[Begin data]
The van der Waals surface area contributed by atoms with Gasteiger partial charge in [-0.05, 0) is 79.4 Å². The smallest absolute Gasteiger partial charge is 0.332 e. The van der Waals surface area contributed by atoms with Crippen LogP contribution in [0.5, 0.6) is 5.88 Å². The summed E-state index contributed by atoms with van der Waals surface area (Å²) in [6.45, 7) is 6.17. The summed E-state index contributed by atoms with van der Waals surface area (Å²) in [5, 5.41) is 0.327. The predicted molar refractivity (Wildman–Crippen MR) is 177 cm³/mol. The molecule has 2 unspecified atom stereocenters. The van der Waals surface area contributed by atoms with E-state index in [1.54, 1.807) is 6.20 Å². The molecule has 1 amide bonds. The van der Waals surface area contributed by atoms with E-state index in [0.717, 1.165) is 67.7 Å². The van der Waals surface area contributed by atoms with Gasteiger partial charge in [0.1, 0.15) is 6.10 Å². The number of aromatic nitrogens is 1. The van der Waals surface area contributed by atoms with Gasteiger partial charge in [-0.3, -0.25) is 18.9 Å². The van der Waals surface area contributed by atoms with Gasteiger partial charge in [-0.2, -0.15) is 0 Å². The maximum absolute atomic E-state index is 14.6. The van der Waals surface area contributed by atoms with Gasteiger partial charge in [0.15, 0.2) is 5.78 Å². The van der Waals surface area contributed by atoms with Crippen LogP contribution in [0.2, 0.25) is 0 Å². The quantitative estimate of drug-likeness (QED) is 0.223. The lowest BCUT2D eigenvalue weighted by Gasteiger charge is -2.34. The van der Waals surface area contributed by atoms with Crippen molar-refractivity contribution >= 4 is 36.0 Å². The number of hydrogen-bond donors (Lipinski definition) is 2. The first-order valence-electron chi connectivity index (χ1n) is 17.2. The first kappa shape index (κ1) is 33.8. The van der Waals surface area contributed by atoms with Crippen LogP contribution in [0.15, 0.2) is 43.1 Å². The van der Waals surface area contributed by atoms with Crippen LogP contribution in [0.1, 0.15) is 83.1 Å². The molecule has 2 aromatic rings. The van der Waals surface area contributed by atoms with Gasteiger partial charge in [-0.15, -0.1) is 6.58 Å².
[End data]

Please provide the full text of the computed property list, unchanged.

The van der Waals surface area contributed by atoms with Gasteiger partial charge in [-0.05, 0) is 79.4 Å². The smallest absolute Gasteiger partial charge is 0.332 e. The van der Waals surface area contributed by atoms with Crippen LogP contribution in [0.5, 0.6) is 5.88 Å². The summed E-state index contributed by atoms with van der Waals surface area (Å²) in [6.45, 7) is 6.17. The summed E-state index contributed by atoms with van der Waals surface area (Å²) in [5, 5.41) is 0.327. The predicted molar refractivity (Wildman–Crippen MR) is 177 cm³/mol. The molecule has 2 unspecified atom stereocenters. The van der Waals surface area contributed by atoms with E-state index in [1.54, 1.807) is 6.20 Å². The molecule has 1 amide bonds. The van der Waals surface area contributed by atoms with E-state index in [0.717, 1.165) is 67.7 Å². The van der Waals surface area contributed by atoms with Gasteiger partial charge in [0.1, 0.15) is 6.10 Å². The number of aromatic nitrogens is 1. The van der Waals surface area contributed by atoms with Gasteiger partial charge in [-0.3, -0.25) is 18.9 Å². The van der Waals surface area contributed by atoms with Gasteiger partial charge in [-0.2, -0.15) is 0 Å². The maximum absolute atomic E-state index is 14.6. The van der Waals surface area contributed by atoms with Gasteiger partial charge in [0.15, 0.2) is 5.78 Å². The van der Waals surface area contributed by atoms with Crippen LogP contribution in [0.2, 0.25) is 0 Å². The quantitative estimate of drug-likeness (QED) is 0.223. The lowest BCUT2D eigenvalue weighted by Gasteiger charge is -2.34. The van der Waals surface area contributed by atoms with Crippen molar-refractivity contribution >= 4 is 36.0 Å². The number of hydrogen-bond donors (Lipinski definition) is 2. The first-order valence-electron chi connectivity index (χ1n) is 17.2. The first kappa shape index (κ1) is 33.8. The van der Waals surface area contributed by atoms with Crippen LogP contribution in [0.15, 0.2) is 43.1 Å². The van der Waals surface area contributed by atoms with Crippen LogP contribution in [0.1, 0.15) is 83.1 Å². The molecule has 2 aromatic rings. The van der Waals surface area contributed by atoms with Gasteiger partial charge in [-0.15, -0.1) is 6.58 Å².